Many benign and malignant pathological masses involve perineum. Congenital lesions include tailgut cyst, rectal duplication, giant epidermal cyst, chordomas, and meningomyelocele. Neoplastic lesion includes STS, lipoma, and anorectal sarcomas.[6],[7] There are many types of sarcoma, the most common being liposarcoma, malignant fibrocystic histiocytoma, and leiomyosarcoma. These STSs are very aggressive tumors with poor prognosis. These STSs are either superficial or deep tumors. Often, these tumors are diagnosed late and treated as more common pathologies like ischiorectal abscess. Deep lesions have abundant space to expand and involve deeper structures such as the rectum and vagina. Like in our case, these tumors spread in both superficial and deep directions and compress rectum, vagina, and urinary bladder. MRI pelvis is an investigation of choice because of better soft-tissue differentiation as compared to CT. Furthermore, MRI can better delineate relationship with surrounding structures.[8] Tissue diagnosis is generally obtained with percutaneous image-guided biopsy or incisional biopsy. Metastatic workup includes CT thorax and abdomen or positron emission tomography-CT scan.

Treatment of IRF sarcoma remains the same as other STSs. Surgical wide local excision is mainstay of treatment. Resection margin of 1–2 cm is adequate and further wider margin does not give added benefit.[9] Often, the margins are limited by surrounding important structures. In locally advanced sarcomas, wide local excision often entails APR, sacrum excision, and pelvic exenteration. In our case, we have excised sacrum below S4 to get adequate margin. We planned APR due to the sphincter and rectal involvement. We did laparoscopic APR and believe that laparoscopic approach in these complex surgeries definitely benefits the patient with less blood loss and early postoperative recovery. Reconstruction of postoperative defect can be done with primary closure or local flaps like V-Y plasty if the tumor is small. However, large defect like in our case requires more tissue, and this can be done with V-RAM, Gracilis flap, etc.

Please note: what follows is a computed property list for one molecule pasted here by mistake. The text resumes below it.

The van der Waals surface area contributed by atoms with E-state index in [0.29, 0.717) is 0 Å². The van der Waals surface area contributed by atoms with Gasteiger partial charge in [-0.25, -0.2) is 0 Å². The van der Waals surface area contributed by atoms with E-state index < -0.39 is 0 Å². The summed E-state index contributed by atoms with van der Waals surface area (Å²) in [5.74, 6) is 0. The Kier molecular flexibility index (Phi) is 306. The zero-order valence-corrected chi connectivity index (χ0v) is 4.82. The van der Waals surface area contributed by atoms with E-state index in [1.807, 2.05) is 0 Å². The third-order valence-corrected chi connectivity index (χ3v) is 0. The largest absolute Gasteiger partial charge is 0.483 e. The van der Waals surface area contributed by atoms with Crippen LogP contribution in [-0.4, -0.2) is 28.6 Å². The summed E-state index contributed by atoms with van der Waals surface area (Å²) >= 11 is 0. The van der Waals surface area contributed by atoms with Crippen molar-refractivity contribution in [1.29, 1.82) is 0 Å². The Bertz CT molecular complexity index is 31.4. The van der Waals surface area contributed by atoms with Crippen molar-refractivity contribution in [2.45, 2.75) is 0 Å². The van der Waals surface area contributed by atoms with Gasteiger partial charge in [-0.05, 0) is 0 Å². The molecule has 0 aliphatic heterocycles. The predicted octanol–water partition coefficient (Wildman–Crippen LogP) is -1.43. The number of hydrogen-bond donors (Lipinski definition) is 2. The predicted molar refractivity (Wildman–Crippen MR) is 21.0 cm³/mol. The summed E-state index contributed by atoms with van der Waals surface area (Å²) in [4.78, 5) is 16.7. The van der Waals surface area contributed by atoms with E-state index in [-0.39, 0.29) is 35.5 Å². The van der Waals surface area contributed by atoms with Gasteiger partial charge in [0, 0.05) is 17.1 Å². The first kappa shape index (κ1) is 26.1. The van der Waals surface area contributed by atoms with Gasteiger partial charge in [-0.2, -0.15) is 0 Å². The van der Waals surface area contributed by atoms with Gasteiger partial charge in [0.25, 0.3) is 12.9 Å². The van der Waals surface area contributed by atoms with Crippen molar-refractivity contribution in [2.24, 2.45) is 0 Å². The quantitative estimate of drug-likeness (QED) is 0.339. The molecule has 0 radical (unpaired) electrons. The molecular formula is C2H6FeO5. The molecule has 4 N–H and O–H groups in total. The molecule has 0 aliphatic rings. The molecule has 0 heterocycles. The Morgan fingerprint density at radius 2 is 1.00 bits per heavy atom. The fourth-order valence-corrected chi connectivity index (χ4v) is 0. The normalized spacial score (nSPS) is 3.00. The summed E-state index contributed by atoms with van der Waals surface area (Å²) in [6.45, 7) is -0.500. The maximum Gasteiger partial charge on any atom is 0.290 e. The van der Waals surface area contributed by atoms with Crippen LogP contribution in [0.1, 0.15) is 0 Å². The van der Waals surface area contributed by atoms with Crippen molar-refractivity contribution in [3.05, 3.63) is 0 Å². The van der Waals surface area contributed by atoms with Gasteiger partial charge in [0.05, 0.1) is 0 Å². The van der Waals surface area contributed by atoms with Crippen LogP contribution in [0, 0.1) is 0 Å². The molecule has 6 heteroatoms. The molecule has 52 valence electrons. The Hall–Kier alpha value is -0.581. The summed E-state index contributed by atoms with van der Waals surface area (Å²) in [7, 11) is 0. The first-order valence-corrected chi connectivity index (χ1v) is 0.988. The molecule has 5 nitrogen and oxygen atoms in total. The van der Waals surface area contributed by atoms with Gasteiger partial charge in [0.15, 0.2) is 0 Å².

Due to the rarity of these tumors, all patients should be discussed in a multidisciplinary meeting.[10] Some patients might need neoadjuvant chemoradiotherapy, but there is no sufficient evidence for that. Criteria for adjuvant treatment are same as other sarcomas. Adjuvant radiation is recommended (category 1) if margins are positive or <1 cm, large tumors >8 cm, high-grade tumor.[11] Although there is underpowered evidence for adjuvant chemotherapy, anthracycline-based chemotherapy improves disease-free survival in selected patients who are at high risk of recurrence (category 2b).[12],[13],[14]


  Conclusion Top


IRF sarcomas are rare and management should be discussed in a multidisciplinary meeting. Surgical resection is the mainstay of treatment and includes resection of surrounding organs to get adequate surgical margins. IRF sarcomas where rectal resections are required, laparoscopic approach is preferable as it cause less morbidity and early recovery. Often, adjuvant radiation and chemotherapy are required for tumors having high risk of recurrence.

Declaration of patient consent

The authors certify that they have obtained all appropriate patient consent forms. In the form the patient(s) has/have given his/her/their consent for his/her/their images and other clinical information to be reported in the journal. The patients understand that their names and initials will not be published and due efforts will be made to conceal their identity, but anonymity cannot be guaranteed.

Financial support and sponsorship

Nil.

Conflicts of interest

There are no conflicts of interest.